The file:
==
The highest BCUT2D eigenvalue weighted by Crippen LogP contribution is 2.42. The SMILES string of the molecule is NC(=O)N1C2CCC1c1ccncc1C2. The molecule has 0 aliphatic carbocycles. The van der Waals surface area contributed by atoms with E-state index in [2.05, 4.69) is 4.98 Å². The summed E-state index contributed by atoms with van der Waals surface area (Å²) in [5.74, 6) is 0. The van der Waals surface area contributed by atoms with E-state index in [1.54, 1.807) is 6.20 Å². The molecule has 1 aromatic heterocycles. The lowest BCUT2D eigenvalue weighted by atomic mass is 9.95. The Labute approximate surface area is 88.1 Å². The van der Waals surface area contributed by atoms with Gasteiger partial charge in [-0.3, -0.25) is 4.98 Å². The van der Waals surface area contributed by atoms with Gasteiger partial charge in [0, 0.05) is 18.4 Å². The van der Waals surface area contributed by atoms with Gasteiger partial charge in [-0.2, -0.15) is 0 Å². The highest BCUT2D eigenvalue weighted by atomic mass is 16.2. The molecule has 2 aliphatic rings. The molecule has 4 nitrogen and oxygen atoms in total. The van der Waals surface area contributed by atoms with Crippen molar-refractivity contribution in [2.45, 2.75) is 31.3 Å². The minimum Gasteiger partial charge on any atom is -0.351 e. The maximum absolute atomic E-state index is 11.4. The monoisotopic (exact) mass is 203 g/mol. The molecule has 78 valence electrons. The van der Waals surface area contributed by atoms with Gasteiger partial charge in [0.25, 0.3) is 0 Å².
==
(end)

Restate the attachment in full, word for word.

The highest BCUT2D eigenvalue weighted by Crippen LogP contribution is 2.42. The SMILES string of the molecule is NC(=O)N1C2CCC1c1ccncc1C2. The molecule has 0 aliphatic carbocycles. The van der Waals surface area contributed by atoms with E-state index in [2.05, 4.69) is 4.98 Å². The summed E-state index contributed by atoms with van der Waals surface area (Å²) in [5.74, 6) is 0. The van der Waals surface area contributed by atoms with E-state index in [1.54, 1.807) is 6.20 Å². The molecule has 1 aromatic heterocycles. The lowest BCUT2D eigenvalue weighted by atomic mass is 9.95. The Labute approximate surface area is 88.1 Å². The van der Waals surface area contributed by atoms with Gasteiger partial charge in [-0.3, -0.25) is 4.98 Å². The van der Waals surface area contributed by atoms with Gasteiger partial charge in [0, 0.05) is 18.4 Å². The van der Waals surface area contributed by atoms with Gasteiger partial charge in [-0.2, -0.15) is 0 Å². The highest BCUT2D eigenvalue weighted by atomic mass is 16.2. The molecule has 2 aliphatic rings. The molecule has 4 nitrogen and oxygen atoms in total. The van der Waals surface area contributed by atoms with Crippen molar-refractivity contribution in [2.45, 2.75) is 31.3 Å². The minimum Gasteiger partial charge on any atom is -0.351 e. The maximum absolute atomic E-state index is 11.4. The monoisotopic (exact) mass is 203 g/mol. The molecule has 78 valence electrons. The van der Waals surface area contributed by atoms with Gasteiger partial charge in [0.25, 0.3) is 0 Å².